Monday’s Friend: Eric Price

Today I am pleased to welcome Eric Price as this week’s guest blogger, to talk about the writing process. This is something that’s different for every writer, so let’s hear about what it means for Eric.

Writing, Rewriting, Revising, and When to Submit
By Eric Price

Coming up with ideas has never presented a problem for me. I have too many file folders to count on my computer’s hard drive. So why am I not the most prolific author since Philip M. Parker? Well, since I do the writing myself, it takes more time. But I also have a hard time knowing when I’ve made my story as good as I can make it (at least before my editors get ahold of it and tell me to make it better). So when is enough enough? I suppose this question has as many answers as there are writers. I’ll walk you through my process. If you’re new to writing, maybe you’ll find the information useful. Established writers, perhaps you’ll find a fresh angle. And if you have a different approach you’d like to share, I’d love to hear about it in the comments.


This part causes me some trouble, but when I sit down to write, I try to do just that – write. Planning, plotting, researching the Cayuse War…all of these fall in one category for me: procrastination. At this point, the most important thing I can do is get my story typed. I can look up Cornelius Gilliam’s date of birth later. Far too often, I’ve spent countless hours doing research only to cut most of the juicy information from the final draft…or not using the material at all. I do save everything, though, so I may have a use for those notes on cutaneous gas exchange someday.


This part seems like it should be difficult, but I find it surprisingly easy. I basically scrap everything I just did and rewrite it. I credit (read blame) one of my writing instructors for this. I had an error created by copying and pasting, and she got on my case saying the technique makes for sloppy writing. She went on to tell me how in her day everything was done on a typewriter so changing sections meant retyping the whole thing.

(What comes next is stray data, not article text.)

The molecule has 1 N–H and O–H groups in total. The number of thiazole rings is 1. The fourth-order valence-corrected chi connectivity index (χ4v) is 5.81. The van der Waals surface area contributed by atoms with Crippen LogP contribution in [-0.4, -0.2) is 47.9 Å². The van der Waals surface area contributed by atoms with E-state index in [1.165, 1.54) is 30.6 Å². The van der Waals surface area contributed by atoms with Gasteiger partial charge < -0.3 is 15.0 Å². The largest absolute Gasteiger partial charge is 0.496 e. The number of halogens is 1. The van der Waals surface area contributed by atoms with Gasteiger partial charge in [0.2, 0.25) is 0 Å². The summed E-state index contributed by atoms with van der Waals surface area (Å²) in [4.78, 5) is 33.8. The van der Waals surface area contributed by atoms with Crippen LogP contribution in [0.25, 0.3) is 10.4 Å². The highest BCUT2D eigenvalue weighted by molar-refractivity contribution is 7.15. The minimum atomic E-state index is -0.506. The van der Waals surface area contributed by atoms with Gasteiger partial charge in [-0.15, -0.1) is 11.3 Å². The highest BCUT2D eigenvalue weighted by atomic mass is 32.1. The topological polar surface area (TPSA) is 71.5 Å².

Before I learned to work entirely on my computer, I would print a copy, make corrections by hand, and then retype it. Now I combine those steps into a massive rewrite. While I’m working on this, I fill in the details I fought so hard not to research in the writing phase, such as Cornelius Gilliam’s date of birth (April 13, 1798). I also use the time to beef up any descriptive details that add to the story, while removing those that slow the pace.


This is sort of my final walk through looking for typos and spelling errors. I list it as one step, but I probably go through the story two or three times at a minimum. I tend to get stuck on this step. I want to find every single error before my editors even look at it. I’m not sure why. My editors still find mistakes as plane as a 747.

At this point, some people also use critique groups. I don’t. I’m not going to tell you not to or say anything negative about them. In fact, I should probably have one. I have several reasons for not using one, and probably none of the reasons are, well, reasonable. I’m a private person. My writing is my creation. Victor Frankenstein didn’t offer tours of his laboratory. I did let several people read Unveiling the Wizards’ Shroud before I submitted it. While I took some of their suggestions, I still felt like a bus full of senior citizens had just arrived. The Squire and the Slave Master (Saga of the Wizards Book Two) comes out in a few weeks. Not counting myself and the people working for my publisher, only two others have read it…and neither in its 100% final form.